Pearl barley is a wonderful base for a substantial salad: satisfyingly chewy with a slightly woody taste… in a good sense. This salad takes a little forethought but, in the end, not a lot of time, and it can be flavoured with just about anything. The essentials for me are browned onions, fresh thyme and capers. But in fact you can add whatever grabs you. Here’s one version.
Pearl barley – 200g
Red and/or yellow (bell) pepper – 2 medium
Smoked fish (salmon or herring) – to taste
Cherry tomatoes – about 30
Capers, salted – 1 tbsp
Fresh thyme – large-ish bunch
Onion – 1 large
Garlic – 2 cloves
Olive oil – to taste
Cut your cherry tomatoes in half and place them on a baking tray, cut-side-down. Drizzle them with a little olive oil and grind some black pepper over them. Strip the tiny leaves from about one third of your thyme and sprinkle them on top. Then place the tray in the oven at 180°C and let the tomatoes dry out, until the juice they have run is bubbling in slightly caramelised (not burnt!) fashion around them on the tray – about half an hour or 40 minutes should do. Turn the oven off and leave the tomatoes in there until you need them.
At the same time bring a small saucepan of water to the boil, pour in the well rinsed barley, and cook it at a gentle boil for about 20 minutes. Taste it from time to time while it’s cooking because different barleys cook at different rates. The result you’re looking for is still firm but cooked through: it will kind-of-squeak against your teeth. Strain the barley, rinse it under the cold tap and place it in the serving bowl which, by this stage, should already have various other ingredients in it (see below). If it doesn’t (or even if it does), stir in just enough olive oil to make sure the barley grains don’t stick to each other.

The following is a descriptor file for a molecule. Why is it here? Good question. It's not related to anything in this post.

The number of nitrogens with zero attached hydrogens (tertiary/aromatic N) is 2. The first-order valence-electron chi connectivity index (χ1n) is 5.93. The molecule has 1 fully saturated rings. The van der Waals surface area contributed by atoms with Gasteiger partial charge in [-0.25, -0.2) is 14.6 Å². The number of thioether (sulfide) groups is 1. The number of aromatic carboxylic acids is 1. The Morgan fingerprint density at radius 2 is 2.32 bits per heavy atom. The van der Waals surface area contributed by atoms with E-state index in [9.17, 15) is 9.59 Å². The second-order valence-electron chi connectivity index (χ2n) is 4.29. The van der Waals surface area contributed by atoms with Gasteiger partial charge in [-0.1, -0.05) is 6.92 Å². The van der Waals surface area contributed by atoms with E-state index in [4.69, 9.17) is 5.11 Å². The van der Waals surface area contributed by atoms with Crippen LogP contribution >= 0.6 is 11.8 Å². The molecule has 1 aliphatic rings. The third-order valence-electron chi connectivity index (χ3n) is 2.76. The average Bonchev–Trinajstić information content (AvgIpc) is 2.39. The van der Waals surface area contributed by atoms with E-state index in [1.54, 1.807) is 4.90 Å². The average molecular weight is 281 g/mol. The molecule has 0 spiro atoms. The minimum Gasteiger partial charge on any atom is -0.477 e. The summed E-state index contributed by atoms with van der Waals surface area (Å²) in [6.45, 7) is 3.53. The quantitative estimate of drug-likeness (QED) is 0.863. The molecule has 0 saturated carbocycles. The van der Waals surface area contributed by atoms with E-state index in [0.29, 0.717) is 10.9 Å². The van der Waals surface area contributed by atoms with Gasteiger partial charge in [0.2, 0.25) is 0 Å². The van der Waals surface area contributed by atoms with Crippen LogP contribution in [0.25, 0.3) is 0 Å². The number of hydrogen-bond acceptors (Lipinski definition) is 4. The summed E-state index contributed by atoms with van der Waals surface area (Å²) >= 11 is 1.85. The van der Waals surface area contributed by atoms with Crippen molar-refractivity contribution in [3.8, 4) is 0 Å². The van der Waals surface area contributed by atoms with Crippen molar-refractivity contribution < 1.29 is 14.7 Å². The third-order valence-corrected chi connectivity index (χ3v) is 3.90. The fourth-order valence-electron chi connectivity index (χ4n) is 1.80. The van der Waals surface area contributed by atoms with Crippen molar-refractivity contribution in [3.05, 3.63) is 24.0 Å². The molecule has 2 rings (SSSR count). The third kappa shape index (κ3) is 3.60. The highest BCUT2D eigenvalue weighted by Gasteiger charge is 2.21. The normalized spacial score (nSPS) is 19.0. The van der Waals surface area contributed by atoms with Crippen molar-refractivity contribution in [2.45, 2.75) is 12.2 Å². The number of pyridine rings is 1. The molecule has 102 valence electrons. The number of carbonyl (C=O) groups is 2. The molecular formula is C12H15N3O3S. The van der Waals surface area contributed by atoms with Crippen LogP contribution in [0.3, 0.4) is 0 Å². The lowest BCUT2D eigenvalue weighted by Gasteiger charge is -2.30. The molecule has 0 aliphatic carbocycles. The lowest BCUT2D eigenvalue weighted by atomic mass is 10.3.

While all this is going on, peel a large onion and cut it in half, then slice the halves very very thinly. Peel and mince a couple of cloves of garlic. Pour a little oil into a frying pan, get it nice and hot, then cook the onions and garlic over a medium heat. Don’t stir them too much: the salad is tastier if you leave the onions to brown at the edges, move them round before they start burning, then leave them to brown again… several times. When they look just right, add them to the serving bowl, leaving any excess cooking oil in the frying pan.
Because you’re now going to fry the peppers, which you will have sliced lengthways into beautiful thin strips. Fry these over a lively heat for ten minutes or so. Again, a little browning around the edges will improve the flavour of the salad. When they’re ready, add them to the serving bowl.
How much and what fish you use (or if you use fish at all; feta cheese is also an option) is entirely a matter of taste. If it’s salmon, slice it roughly and add it to the bowl. If it’s smoked herring, I recommend rinsing it very well to remove some of the salt and slicing it with a sharp knife into very small thin pieces, otherwise it will overwhelm all the other flavours.
Now add any remaining ingredients to the bowl: the capers (salted preferably, with the salt rinsed off under copious running water), the thyme leaves and of course the tomatoes which are alarmingly easy to forget in the oven: I have found them looking sad and shrivelled there the next morning on several occasions. If necessary, add more olive oil to the mix.
At this point, the salad will probably be lukewarm, which is a good thing in that a little heat will help the flavours blend together well. Leave it until it’s cool enough to put in the fridge, then serve it cold.